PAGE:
As the cost of living crisis bites, a new report reveals just how much Australian households can save on their energy bills when they switch gas for electric at home. Making households greener is also an essential step to tackle the climate crisis and reach net-zero emissions.
The Climate Council’s report, Switch And Save: How Gas Is Costing Households, presents a new analysis of exactly how expensive gas appliances are to run compared to electrical alternatives. It found that all households in the Australian capital cities analysed would save money by switching. Savings ranged from AUD $800 to AUD $1,900 per year.
“Australian households are trapped by escalating gas bills, which are fuelling a cost-of-living crisis… Getting off gas – by switching to electric cooking, heating and hot water – will set us free from paying exorbitant gas bills, and create a safer home”, states the report. “While the costs of gas may be bad for you and me, it’s big business to certain corporations.”
However, while households can enjoy savings in the long run, the upfront cost of switching appliances is a barrier for many. Therefore, the Climate Council has called for nationally coordinated action from the government to help households across Australia make the switch. Those in social and public housing, low-income households or rental properties should also not be left behind.
Calculate how much you could save
Using average gas and electricity prices from July 2022, the analysis found the following average annual energy bill savings from switching to fully electric. Savings will also vary between households depending on factors like size and location, as well as future price fluctuations of gas and electricity. The report notes that these figures are based on electricity provided from the grid – a home solar system would be an added benefit as it essentially powers home electricals for free.
- Hobart: AUD $1,899
- Canberra: AUD $1,876
- Adelaide: AUD $1,457
- Brisbane: AUD $1,424
- Melbourne: AUD $1,207
- Sydney: AUD $924
- Perth: AUD $803
The Climate Council provides an energy bill calculator to determine how much you could save in the switch – as well as the impact on your household greenhouse gas emissions.
Making the energy switch – what support is needed
Electrifying your home can be an expensive endeavour. Buying a new stovetop, hot water system and heating system is too costly for many households. This is particularly the case as budgets are increasingly squeezed.
This is why it is imperative the government steps in. One thing for certain is that taking action to stem climate change now will cost governments far less than dealing with its impacts.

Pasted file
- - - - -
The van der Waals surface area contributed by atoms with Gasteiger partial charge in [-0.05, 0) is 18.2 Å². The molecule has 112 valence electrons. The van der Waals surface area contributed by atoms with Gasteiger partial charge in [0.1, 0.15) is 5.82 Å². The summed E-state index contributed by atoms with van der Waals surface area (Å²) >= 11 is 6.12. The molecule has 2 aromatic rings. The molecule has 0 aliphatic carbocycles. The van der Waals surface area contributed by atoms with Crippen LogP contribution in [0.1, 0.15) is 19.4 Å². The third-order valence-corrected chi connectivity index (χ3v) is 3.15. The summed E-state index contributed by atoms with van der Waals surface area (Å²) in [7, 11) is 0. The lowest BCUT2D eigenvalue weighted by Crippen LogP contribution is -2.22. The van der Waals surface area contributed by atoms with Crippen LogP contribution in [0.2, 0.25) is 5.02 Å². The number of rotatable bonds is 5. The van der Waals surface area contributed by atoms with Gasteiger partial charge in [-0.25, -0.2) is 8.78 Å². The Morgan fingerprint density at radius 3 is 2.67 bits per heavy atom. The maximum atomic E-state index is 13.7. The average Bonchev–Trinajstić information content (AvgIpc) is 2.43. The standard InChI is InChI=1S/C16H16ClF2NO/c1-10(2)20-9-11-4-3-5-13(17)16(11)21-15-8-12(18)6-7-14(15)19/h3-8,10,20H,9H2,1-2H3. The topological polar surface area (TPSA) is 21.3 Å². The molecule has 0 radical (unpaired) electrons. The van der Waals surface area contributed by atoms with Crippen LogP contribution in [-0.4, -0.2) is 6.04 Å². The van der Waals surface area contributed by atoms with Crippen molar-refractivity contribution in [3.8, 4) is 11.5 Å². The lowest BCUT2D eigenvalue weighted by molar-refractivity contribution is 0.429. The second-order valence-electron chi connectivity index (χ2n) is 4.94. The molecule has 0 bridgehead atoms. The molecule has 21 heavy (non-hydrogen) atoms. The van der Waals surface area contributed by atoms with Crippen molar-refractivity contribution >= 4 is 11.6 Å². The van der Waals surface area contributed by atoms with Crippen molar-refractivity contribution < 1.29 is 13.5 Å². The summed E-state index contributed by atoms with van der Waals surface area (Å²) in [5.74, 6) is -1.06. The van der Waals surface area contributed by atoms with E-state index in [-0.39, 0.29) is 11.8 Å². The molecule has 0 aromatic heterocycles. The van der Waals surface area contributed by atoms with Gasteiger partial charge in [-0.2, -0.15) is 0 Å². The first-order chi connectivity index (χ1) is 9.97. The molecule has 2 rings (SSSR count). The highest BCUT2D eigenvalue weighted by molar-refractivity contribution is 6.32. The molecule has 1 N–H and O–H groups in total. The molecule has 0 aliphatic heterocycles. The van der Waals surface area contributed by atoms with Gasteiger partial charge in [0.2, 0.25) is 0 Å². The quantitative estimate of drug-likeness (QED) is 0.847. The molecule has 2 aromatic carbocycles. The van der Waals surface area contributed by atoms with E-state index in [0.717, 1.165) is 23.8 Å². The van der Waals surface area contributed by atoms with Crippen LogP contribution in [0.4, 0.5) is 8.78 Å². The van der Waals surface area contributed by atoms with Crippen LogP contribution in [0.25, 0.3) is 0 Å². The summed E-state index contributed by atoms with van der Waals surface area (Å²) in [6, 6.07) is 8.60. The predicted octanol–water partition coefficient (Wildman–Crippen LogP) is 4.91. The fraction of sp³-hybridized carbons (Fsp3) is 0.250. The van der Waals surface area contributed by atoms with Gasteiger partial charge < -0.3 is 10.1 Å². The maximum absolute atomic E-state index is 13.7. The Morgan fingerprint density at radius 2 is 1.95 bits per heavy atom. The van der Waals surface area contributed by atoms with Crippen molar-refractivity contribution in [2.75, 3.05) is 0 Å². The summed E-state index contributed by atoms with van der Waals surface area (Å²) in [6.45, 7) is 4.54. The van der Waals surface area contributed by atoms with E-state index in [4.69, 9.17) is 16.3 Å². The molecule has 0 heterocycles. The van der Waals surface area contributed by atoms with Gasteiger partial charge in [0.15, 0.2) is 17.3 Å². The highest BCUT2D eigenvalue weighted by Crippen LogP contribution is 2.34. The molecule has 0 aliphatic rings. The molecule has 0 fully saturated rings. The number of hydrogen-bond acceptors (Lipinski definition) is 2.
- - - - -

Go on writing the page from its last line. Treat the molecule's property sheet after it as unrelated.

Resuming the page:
Therefore, the report calls on the government to assist with the up-front costs for households, such as grants or zero-interest loans. This would allow households to pay back the investment with energy bill savings. This would mean all Australians – including low-income households – can benefit immediately from the cost and health benefits of ditching gas.
Furthermore, utilities currently charge extortionate fees to disconnect individual households from gas. Companies apply daily supply charges for gas connection – even if no gas is used at the property. Governments should investigate and seek to minimise these costs. One solution is to explore the disconnection of entire suburbs or regions.
The report also recommends that all new homes in Australia are built fully electrified. Moreover, whenever gas appliances break down, replacing them with cheaper, cleaner and more efficient electric alternatives is a no-brainer.
Looking more broadly, investments in heat pump manufacturing and other all-electric equipment would ensure Australians can always readily access the electric products they need. This will be particularly important in the face of rising global demand for such items. As an added bonus, these investments would also create many quality and future-proofed jobs in Australia.
Save money and protect the planet from home
Gas appliances are an outdated technology with no place in the modern home, states the Climate Council report. They are more expensive to run and less energy efficient than electric alternatives. Gas use in homes is also dangerous to human health. This is because it contributes to indoor air pollution associated with numerous health conditions. For example, gas stoves leak hazardous chemicals – including carcinogens – even when switched off.
Gas is also a fossil fuel that is driving the climate crisis. The floods, fires and droughts that are becoming more frequent and deadly in Australia are a direct result of burning gas. Moreover, Australian households generate as much as 20 per cent of Australia’s entire emissions. This means that as well as being cost-effective, shifting from gas allows households to collectively make a significant impact to tackle the climate crisis.